On Tuesday, President Trump threatened to rain "fire and fury" down on North Korea if it continues to threaten the United States, earning a retaliatory threat against Guam from Pyongyang. "People are understandably very worked up about this," Jimmy Kimmel said on Tuesday's Kimmel Live. "According to a new poll — and this poll was taken before the president's threat today — a majority of Americans, 75 percent, believe that North Korea's nuclear program is a critical threat to the United States. But what I wonder is, how many Americans even know where North Korea is." Because it is Kimmel, he sent a camera crew and a map out onto Hollywood Blvd. and asked passersby. The sample that made it onto TV were generally open to military action in North Korea, but you won't be surprised at their geography knowledge. "I'm not a geographer," as one dude explained. Watch below. Peter Weber
Stephen Colbert finds a common thread between Mike Pence's ambitions, Fox host Eric Bolling's sexting scandal
Well, no wonder President Trump needs a vacation, Stephen Colbert said on Monday's Late Show. Just look at his poll numbers — specifically a recent Quinnipiac poll with really bad approval ratings for Trump. To wit, "33 percent?" Colbert marveled. "As Meatloaf so famously said, two out of three ain't bad, but one out of three sucks." And as Trump's approval numbers fall, "some have their eyes on Trump's job," reportedly including Vice President Mike Pence, he said, citing a New York Times report and ancillary evidence.
"No veep has acted this suspiciously since Grover Cleveland's vice president, Eustace P. McBackstabby," Colbert said, fancifully. He read Pence's strong denial, then laughed: "He's definitely running."
Pence isn't the only one considering a run for higher office, Colbert said, pointing to the sexting scandal engulfing Fox News personality Eric Bolling. "What happened to old fashioned courtship, when a gentleman would telegraph his genitalia?" he asked, acting this out. Bolling denied the allegations, kind of. "He doesn't recall?" Colbert asked. "How do you forget sending someone your bits and pieces?"
Bolling, of course, said some pretty hard things about Anthony Weiner when he was caught sending pictures of his genitals over text on multiple occasions. Not that Bolling was wrong, but "you know what they say about people who live in glass houses," Colbert said: "It's really easy to show your junk to the neighborhood." That metaphor might be a little too apt, he added, relating an allegation about Bolling from another female Fox News employee involving his glass office. That brought him to Bolling's backup plan in case his Fox News suspension become permanent: a run for U.S. Senate. Colbert already had some ideas: "Get ready for Bolling 2018 — though the lawn signs will have to be blurred." Watch below. Peter Weber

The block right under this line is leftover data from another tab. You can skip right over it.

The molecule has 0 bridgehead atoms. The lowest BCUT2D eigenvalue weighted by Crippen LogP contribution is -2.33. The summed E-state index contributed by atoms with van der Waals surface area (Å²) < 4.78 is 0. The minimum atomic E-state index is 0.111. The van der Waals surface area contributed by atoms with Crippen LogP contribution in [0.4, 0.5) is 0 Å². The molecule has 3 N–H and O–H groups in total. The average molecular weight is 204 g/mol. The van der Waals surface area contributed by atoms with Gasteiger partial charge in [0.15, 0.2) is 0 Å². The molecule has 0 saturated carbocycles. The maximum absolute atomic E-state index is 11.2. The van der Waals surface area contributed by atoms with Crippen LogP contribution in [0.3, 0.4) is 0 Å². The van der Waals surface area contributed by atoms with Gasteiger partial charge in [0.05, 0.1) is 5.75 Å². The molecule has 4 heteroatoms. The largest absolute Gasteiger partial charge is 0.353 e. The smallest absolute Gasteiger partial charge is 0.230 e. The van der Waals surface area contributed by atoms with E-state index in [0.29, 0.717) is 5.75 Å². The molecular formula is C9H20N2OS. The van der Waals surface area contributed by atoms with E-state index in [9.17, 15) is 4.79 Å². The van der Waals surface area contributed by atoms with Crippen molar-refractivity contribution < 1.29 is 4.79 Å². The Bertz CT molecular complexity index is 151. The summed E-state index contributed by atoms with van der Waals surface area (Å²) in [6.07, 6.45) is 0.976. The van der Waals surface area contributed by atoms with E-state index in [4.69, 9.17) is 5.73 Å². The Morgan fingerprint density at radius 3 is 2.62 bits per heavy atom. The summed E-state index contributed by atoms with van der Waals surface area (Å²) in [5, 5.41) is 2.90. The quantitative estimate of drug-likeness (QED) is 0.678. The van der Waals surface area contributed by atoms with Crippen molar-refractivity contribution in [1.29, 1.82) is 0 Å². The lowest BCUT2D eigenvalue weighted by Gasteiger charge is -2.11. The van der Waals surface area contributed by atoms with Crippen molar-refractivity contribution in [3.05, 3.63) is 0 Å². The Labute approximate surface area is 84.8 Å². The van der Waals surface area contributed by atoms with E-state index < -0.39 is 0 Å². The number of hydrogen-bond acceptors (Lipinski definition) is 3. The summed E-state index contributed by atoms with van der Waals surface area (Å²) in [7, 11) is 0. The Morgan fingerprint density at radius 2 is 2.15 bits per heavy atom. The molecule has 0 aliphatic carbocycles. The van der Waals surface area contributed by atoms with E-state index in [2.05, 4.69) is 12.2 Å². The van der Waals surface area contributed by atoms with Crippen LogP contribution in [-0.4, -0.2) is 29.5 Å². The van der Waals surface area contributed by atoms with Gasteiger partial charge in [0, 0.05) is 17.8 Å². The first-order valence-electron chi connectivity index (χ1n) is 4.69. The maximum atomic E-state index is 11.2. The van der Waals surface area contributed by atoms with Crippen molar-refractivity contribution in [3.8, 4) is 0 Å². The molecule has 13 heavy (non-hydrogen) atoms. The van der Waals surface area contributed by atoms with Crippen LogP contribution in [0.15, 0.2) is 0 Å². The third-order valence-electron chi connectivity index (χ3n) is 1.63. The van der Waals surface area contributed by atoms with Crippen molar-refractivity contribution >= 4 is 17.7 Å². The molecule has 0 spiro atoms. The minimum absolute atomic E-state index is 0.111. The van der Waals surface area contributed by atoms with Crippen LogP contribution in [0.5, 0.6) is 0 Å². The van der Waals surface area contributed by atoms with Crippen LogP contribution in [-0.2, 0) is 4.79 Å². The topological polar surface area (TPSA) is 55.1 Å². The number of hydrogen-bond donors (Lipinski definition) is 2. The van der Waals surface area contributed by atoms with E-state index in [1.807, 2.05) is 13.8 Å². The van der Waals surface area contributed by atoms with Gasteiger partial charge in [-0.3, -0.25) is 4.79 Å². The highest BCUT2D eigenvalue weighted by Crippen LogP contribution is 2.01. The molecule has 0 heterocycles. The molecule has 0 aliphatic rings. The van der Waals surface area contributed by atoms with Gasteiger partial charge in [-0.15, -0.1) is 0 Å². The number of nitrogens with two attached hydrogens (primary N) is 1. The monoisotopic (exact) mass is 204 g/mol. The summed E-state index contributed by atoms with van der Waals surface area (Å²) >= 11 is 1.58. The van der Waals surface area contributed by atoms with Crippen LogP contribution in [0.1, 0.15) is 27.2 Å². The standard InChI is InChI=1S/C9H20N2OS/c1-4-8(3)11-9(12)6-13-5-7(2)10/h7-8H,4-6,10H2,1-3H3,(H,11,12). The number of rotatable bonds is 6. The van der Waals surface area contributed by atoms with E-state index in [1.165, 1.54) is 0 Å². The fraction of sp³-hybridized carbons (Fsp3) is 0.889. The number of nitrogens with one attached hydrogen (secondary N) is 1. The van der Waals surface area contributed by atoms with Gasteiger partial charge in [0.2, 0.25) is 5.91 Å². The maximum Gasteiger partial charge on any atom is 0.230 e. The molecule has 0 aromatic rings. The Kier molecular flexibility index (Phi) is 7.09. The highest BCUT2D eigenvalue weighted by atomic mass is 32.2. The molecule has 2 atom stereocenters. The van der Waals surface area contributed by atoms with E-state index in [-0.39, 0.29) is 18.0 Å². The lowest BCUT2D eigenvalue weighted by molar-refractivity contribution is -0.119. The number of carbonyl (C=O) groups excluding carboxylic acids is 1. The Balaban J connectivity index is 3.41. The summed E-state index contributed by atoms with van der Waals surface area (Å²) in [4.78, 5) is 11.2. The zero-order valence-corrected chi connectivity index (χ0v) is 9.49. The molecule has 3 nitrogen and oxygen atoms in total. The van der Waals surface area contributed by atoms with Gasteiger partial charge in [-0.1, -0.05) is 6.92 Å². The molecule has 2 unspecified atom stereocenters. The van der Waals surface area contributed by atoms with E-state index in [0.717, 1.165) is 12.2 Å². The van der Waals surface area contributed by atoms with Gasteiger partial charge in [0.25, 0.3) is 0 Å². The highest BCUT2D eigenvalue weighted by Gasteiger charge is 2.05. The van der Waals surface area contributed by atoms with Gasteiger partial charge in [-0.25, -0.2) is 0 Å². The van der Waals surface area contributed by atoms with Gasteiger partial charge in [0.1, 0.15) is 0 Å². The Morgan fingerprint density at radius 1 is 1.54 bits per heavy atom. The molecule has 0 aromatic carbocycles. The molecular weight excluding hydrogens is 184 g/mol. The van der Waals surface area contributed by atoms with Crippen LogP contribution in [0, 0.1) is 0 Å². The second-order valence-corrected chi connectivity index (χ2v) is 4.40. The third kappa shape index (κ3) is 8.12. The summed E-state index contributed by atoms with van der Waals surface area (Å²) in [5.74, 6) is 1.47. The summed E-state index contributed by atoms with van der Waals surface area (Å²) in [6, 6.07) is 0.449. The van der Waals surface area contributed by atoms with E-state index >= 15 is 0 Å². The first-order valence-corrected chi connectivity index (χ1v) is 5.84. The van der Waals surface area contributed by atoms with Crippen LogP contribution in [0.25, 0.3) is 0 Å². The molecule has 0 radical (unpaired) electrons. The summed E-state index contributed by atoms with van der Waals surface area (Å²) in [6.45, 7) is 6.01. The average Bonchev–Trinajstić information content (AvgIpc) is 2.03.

President Trump will be spending the next two weeks at his Bedminster, New Jersey, golf club, and on Monday's Late Night, Seth Meyers called him out for going on exactly the same type of vacation that he once ridiculed former President Barack Obama for taking.
Meyers played a montage of Trump — who insists this is a "working vacation" — saying during the campaign that if he became president, he'd never golf and would always be in the White House, and declaring that he never takes times off. "To be clear, I'm not criticizing Trump for taking vacations," Meyers said. "I'm criticizing him for being a lying hypocrite — and even lying hypocrites deserve vacations." His decision to spend that much time in Bedminster is also a hint that Trump's finances aren't as great as he wants you to think, Meyers said. "Just in case you needed more proof that he's not really a billionaire, he takes a New Jersey vacation," he quipped. "'New Jersey vacation' sounds like a slang term for a mafia hit." Meyers also had a good laugh at Trump saying his vacation would be filled with "meetings and calls," because that's basically how "an 8-year-old would describe an adult job."
Meyers argues that Trump is "desperately" trying to distract everyone from the Russia investigation, and that's also why during this past week, his team launched a video series promoting "real news" about his presidency and he attacked Hillary Clinton during a campaign-style rally in West Virginia. "What's becoming clear is that Trump and his allies have no record of their own to champion, so instead they need a villain, and they've decided they'd rather live in a world where Hillary Clinton was president rather than Donald Trump," Meyers said, before cueing up another montage, this time of Fox News clips that actually do kind of make it seem like the world was flipped turned upside down and Clinton is president. Watch the video below. Catherine Garcia